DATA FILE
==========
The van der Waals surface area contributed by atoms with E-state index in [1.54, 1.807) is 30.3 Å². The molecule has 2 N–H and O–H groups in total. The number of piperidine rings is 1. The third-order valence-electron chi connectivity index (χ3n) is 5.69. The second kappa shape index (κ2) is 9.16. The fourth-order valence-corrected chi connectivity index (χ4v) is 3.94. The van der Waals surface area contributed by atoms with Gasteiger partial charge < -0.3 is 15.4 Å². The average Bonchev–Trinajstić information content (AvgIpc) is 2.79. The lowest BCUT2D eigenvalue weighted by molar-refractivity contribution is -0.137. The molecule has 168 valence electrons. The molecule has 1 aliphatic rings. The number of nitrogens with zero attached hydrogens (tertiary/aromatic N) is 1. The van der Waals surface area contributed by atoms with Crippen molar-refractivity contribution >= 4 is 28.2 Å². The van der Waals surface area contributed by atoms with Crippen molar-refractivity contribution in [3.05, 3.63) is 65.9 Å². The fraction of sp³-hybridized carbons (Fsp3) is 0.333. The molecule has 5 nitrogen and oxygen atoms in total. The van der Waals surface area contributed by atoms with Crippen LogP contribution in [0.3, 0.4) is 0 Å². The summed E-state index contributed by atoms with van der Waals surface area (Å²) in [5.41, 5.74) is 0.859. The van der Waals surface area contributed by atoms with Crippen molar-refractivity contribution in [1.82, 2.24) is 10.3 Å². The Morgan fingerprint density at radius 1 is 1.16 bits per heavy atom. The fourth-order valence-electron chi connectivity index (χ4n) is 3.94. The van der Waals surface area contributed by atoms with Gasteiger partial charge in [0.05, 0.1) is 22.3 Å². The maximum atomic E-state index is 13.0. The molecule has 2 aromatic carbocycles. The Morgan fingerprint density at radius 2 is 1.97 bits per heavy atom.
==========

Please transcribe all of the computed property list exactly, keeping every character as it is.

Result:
The van der Waals surface area contributed by atoms with E-state index in [1.54, 1.807) is 30.3 Å². The molecule has 2 N–H and O–H groups in total. The number of piperidine rings is 1. The third-order valence-electron chi connectivity index (χ3n) is 5.69. The second kappa shape index (κ2) is 9.16. The fourth-order valence-corrected chi connectivity index (χ4v) is 3.94. The van der Waals surface area contributed by atoms with Gasteiger partial charge < -0.3 is 15.4 Å². The average Bonchev–Trinajstić information content (AvgIpc) is 2.79. The lowest BCUT2D eigenvalue weighted by molar-refractivity contribution is -0.137. The molecule has 168 valence electrons. The molecule has 1 aliphatic rings. The number of nitrogens with zero attached hydrogens (tertiary/aromatic N) is 1. The van der Waals surface area contributed by atoms with Crippen molar-refractivity contribution >= 4 is 28.2 Å². The van der Waals surface area contributed by atoms with Crippen molar-refractivity contribution in [3.05, 3.63) is 65.9 Å². The fraction of sp³-hybridized carbons (Fsp3) is 0.333. The molecule has 5 nitrogen and oxygen atoms in total. The van der Waals surface area contributed by atoms with Crippen LogP contribution in [0.3, 0.4) is 0 Å². The summed E-state index contributed by atoms with van der Waals surface area (Å²) in [5.41, 5.74) is 0.859. The van der Waals surface area contributed by atoms with Crippen molar-refractivity contribution in [1.82, 2.24) is 10.3 Å². The Morgan fingerprint density at radius 1 is 1.16 bits per heavy atom. The fourth-order valence-electron chi connectivity index (χ4n) is 3.94. The van der Waals surface area contributed by atoms with Gasteiger partial charge in [0.05, 0.1) is 22.3 Å². The maximum atomic E-state index is 13.0. The molecule has 2 aromatic carbocycles. The Morgan fingerprint density at radius 2 is 1.97 bits per heavy atom.